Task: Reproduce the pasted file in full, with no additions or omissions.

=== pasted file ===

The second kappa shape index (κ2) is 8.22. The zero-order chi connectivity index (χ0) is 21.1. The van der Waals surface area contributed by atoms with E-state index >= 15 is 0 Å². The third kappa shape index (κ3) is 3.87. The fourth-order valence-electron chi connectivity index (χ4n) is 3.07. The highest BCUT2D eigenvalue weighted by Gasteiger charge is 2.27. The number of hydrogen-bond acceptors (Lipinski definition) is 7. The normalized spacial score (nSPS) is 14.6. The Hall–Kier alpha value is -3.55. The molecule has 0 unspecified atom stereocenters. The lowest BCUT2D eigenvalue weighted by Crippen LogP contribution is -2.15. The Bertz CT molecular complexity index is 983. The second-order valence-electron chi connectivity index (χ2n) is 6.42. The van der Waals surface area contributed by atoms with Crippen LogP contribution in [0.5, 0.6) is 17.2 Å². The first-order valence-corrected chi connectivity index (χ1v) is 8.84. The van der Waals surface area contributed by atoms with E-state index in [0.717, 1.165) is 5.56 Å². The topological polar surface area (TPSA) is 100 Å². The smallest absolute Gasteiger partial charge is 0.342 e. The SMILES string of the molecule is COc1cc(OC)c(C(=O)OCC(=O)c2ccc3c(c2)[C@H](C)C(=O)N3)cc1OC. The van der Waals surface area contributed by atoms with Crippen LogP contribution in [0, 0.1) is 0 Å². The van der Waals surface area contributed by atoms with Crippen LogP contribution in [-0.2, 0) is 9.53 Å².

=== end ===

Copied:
The second kappa shape index (κ2) is 8.22. The zero-order chi connectivity index (χ0) is 21.1. The van der Waals surface area contributed by atoms with E-state index >= 15 is 0 Å². The third kappa shape index (κ3) is 3.87. The fourth-order valence-electron chi connectivity index (χ4n) is 3.07. The highest BCUT2D eigenvalue weighted by Gasteiger charge is 2.27. The number of hydrogen-bond acceptors (Lipinski definition) is 7. The normalized spacial score (nSPS) is 14.6. The Hall–Kier alpha value is -3.55. The molecule has 0 unspecified atom stereocenters. The lowest BCUT2D eigenvalue weighted by Crippen LogP contribution is -2.15. The Bertz CT molecular complexity index is 983. The second-order valence-electron chi connectivity index (χ2n) is 6.42. The van der Waals surface area contributed by atoms with Crippen LogP contribution in [0.5, 0.6) is 17.2 Å². The first-order valence-corrected chi connectivity index (χ1v) is 8.84. The van der Waals surface area contributed by atoms with E-state index in [0.717, 1.165) is 5.56 Å². The topological polar surface area (TPSA) is 100 Å². The smallest absolute Gasteiger partial charge is 0.342 e. The SMILES string of the molecule is COc1cc(OC)c(C(=O)OCC(=O)c2ccc3c(c2)[C@H](C)C(=O)N3)cc1OC. The van der Waals surface area contributed by atoms with Crippen LogP contribution in [0, 0.1) is 0 Å². The van der Waals surface area contributed by atoms with Crippen LogP contribution in [-0.2, 0) is 9.53 Å².